This article was written by James Normand, Security Consultant at FoxPointe Solutions
With the rise of ChatGPT, deepfakes, and AI-generated art, many people are being exposed to the black box that is advanced computer science. While the inner workings of AI algorithms are known to their developers, the tools that are created can be used by anyone to create unique outputs that are virtually indistinguishable from human creations or even real life. Possible outputs/creations include essays, articles, photos, videos, or even award-winning art in various styles.
What is AI?
AI is a tool, sometimes referred to as an agent, and a field of study that seeks to make computers more intelligent. In ancient times, AI referred to mythical automatons capable of waging war, possessing wisdom, and feeling human emotion. Today, we know AI as robot vacuums, autonomous vehicles, trading algorithms, voice assistants, spam filters, and facial recognition, among many other applications.
The advent of performance computing heralded new problem-solving techniques including machine learning and deep learning. AI agents use these learning/training techniques and copious amounts of data to emulate human problem-solving behavior. More data, theoretically, means a more intelligent AI agent that can more accurately carry out its task. For example, an automated vacuum given a floor plan can make its way around the area assuming no obstacles exist. An automated vacuum programmed with an AI agent and fed constant data from exterior sensors can analyze the environment and adapt its path to accommodate changes in the floor plan.
AI and Cybersecurity
For complex applications of AI agents, including cybersecurity, problem reduction can make the process more manageable. Problem reduction, as it sounds, takes a complex problem, and simplifies it into more easily solved precursor states. Solving the precursor state leads to the solving of the desired problem. An example of this in cybersecurity could be intrusion detection.
The output for this task would be a report of possible intrusions sorted by confidence. The input would be constantly updated network logs or a real time stream of network data. Getting from our input to the desired output is where our AI agent comes into play. A scoring system can be used to help define the severity of the risk or, to put it another way, to determine how confident our agent is that the event relates to an intrusion risk.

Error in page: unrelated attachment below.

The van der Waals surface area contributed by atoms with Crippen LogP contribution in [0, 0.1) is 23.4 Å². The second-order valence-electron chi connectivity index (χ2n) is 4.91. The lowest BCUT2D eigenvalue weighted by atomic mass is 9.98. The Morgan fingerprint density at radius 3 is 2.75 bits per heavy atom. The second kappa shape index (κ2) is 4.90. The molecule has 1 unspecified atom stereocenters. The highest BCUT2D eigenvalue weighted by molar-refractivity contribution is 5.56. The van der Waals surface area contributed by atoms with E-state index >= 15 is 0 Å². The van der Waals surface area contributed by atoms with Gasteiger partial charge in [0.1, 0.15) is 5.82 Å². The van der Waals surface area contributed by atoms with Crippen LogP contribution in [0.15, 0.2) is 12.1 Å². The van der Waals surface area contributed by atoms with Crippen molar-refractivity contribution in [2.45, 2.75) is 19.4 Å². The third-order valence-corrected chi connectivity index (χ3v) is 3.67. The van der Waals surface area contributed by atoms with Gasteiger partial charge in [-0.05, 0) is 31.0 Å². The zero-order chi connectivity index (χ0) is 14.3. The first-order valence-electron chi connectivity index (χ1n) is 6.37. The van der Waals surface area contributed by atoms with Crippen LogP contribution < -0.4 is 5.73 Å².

For example, if an unknown IP address accesses an organization’s network, the incident is given one point. This could be a bad actor or simply a client signing in from a new location or device. This event is relatively low risk. If a user who typically signs in from one location, presumably their office, suddenly has a rash of bad login attempts from the opposite side of the world, there is a higher risk of an intrusion taking place. For this example, scoring could be two points for the repeated bad login attempts, three points for extreme distance change, and another point for the unknown IP address. This event would be scored at a six, making it much more likely to be an intrusion risk.
In creating the scoring scheme, we now have a way to assess intrusion risk quickly and continuously. The scoring scheme breaks down intrusion risk into more manageable precursor states (location, IP address, login attempts, etc.) that, when solved, provide insight into the likelihood of network intrusions. Scoring can be altered after analyzing results to ensure that intrusion risk definitions are up to date and accurate.
With the creation of the scoring scheme, it has become clear that more inputs are needed. Data relating to physical location of clients, the range of IP addresses commonly used by clients, contract details, physical and virtual device properties, and lists of IP addresses commonly used by bad actors would greatly improve the agent’s ability to find connections and define intrusions.
Hopefully, after reading this brief overview of AI, it is clear just how powerful AI agents and problem solving can be. AI agents can be, and are, used in virtually every sector, including but not limited to banking, trading, e-commerce, education, robotics, automobiles, vision processing, audio processing, research, gaming, and cybersecurity.